Sunday, March 9, 2014
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After further investigation and thousands of interviews, the confidential cable stated, consular officials "complied a substantial list of organizations that seem in some way affiliated with Gulen" including "over thirty science academies (set up as charter schools) in the U.S." and 22 educational consultancies and foundations in the U.S..
Visa applicants the consular staff believed to be affiliated with Gulen's movement were "generally evasive about the purpose of their travel to the United States and usually denying knowing or wanting to visit Gulen when questioned directly" though many later reversed themselves on the latter point after "very direct questioning."
Most were unable to provide a straightforward answer as to the source of their travel funds. "While on the surface a benign humanitarian movement," the cable said, "the ubiquitous evasiveness of Gulen-ist applicants -- coupled with what appears to be a deliberate management of applicant profiles over several years -- leaves Consular officers uneasy, an uneasiness echoed within Turkey by those familiar with the Gulen-ists."
More recently, Gulen-linked charter schools in other states have been the subject of media attention.
A New York Times investigation in June 2011 estimated Gulen followers had helped start 120 charter schools in 25 states, and raised "questions about whether, ultimately (its Texas charter schools) are using taxpayer dollars to benefit the Gulen movement -- by giving business to Gulen followers, or through financial arrangements with local foundations that promote Gulen teachings and Turkish culture."
In 2012, The Philadelphia Inquirer reported that the FBI and the U.S. departments of Labor and Education were investigating Philadelphia's Truebright Science Academy over "whether some Turkish charter school employees are required to kick back part of their salaries to a Muslim movement founded by Gulen" and possible abuse of the H1-B visa program, "which has allowed hundreds of Turkish teachers, administrators and other staffers to work in charter schools."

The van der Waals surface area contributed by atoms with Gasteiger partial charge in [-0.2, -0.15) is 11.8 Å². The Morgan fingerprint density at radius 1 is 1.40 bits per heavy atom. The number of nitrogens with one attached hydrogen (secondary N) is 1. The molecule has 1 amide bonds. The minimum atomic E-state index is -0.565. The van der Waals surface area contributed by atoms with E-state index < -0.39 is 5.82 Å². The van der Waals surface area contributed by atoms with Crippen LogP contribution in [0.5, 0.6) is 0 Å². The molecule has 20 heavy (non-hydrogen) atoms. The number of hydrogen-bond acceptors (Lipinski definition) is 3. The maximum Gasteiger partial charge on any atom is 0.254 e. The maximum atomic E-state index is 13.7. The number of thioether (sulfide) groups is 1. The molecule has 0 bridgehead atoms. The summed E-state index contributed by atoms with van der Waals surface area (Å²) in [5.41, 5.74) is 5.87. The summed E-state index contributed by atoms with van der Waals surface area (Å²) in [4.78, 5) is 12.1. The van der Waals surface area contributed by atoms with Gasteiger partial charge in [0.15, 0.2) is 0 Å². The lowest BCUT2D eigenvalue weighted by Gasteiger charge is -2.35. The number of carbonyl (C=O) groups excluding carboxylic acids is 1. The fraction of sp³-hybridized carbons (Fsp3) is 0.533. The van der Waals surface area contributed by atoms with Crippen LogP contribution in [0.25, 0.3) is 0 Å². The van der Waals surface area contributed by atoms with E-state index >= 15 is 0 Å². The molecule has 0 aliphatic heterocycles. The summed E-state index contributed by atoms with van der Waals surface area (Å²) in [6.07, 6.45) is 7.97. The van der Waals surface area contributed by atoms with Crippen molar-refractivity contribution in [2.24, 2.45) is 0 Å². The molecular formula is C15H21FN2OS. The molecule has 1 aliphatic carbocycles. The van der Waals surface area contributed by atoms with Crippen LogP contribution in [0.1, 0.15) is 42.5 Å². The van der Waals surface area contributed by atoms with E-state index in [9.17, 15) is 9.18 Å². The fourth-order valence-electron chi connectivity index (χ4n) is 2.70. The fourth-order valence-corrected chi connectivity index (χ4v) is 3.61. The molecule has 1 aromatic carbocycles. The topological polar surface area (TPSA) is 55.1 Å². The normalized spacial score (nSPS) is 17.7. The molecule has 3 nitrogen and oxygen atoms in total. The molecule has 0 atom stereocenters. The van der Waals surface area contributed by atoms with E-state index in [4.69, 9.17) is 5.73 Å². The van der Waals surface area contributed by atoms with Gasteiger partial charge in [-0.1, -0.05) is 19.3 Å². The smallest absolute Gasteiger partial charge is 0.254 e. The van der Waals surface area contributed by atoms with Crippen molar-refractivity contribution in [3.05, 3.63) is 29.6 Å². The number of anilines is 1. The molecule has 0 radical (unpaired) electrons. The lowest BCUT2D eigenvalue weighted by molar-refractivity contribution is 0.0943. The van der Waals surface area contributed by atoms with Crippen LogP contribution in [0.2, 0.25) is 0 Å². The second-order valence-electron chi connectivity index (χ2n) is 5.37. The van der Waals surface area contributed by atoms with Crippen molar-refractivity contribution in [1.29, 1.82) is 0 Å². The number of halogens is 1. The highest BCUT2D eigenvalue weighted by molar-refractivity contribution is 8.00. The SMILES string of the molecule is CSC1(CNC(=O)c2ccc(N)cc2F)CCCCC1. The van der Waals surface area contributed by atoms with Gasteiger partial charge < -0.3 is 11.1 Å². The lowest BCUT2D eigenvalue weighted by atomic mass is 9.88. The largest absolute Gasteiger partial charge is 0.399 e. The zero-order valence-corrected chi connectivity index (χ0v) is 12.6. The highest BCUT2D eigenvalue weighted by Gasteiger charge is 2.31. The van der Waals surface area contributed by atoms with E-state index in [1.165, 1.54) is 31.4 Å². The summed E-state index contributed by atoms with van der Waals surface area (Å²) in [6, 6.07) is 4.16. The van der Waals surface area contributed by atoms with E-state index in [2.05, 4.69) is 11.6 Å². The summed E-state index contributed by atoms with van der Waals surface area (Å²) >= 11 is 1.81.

Hendrick said the movement first got involved in education by opening private schools abroad and has gotten into trouble by applying the same hiring and contracting policies it used in its private operations to charter schools, where taxpayer funding brings increased public scrutiny. For instance, the practice of recruiting teachers from Turkey has drawn fire because the average H1-B visa costs between $600 and $1,500 to sponsor, a difficult expense to justify to taxpayers.
"Over the past several years, if you look at a list of the top 10 school systems in the country in terms of applying for foreign worker visas, the majority are Gulen schools," he said. "If you do the math, this is a significant portion of their operating budget."
A 'HOPEFUL ASPECT OF ISLAM'
Martin of Rice University said the Gulen movement is a constructive force, and not just for Texas education.
"I'm in dialogue with them because I think there's a really good chance that they represent the most hopeful aspect of Islam in the world, and on the chance that that's the case, I want to encourage that," he said.
Keschl said his experiences with the Gulen-sponsored cultural trip to Turkey also boosted his confidence in the good intentions of the cleric's followers in Maine.
"You can come up with all sorts of conspiracies all over the place if you want to, but in my view there is certainly all sorts of political things bouncing back and forth between those who oppose Gulen and those who don't," Keschl said. "I appreciated the ideals that were expressed to me in setting up the charter schools and I agree that education is very important for both industrial development and good government. ... I felt them to be very open and honest and wanting to strengthen ties, both cultural and economic, to the U.S.
"Maybe I'm naive, but I don't think I can easily have the wool pulled over my eyes," he said.
Staff Writer Colin Woodard can be contacted at 791-6317 or at:
This story was updated at 5:10 p.m. Feb. 19 to correctly identify the Gulen-linked schools listed on an archived website.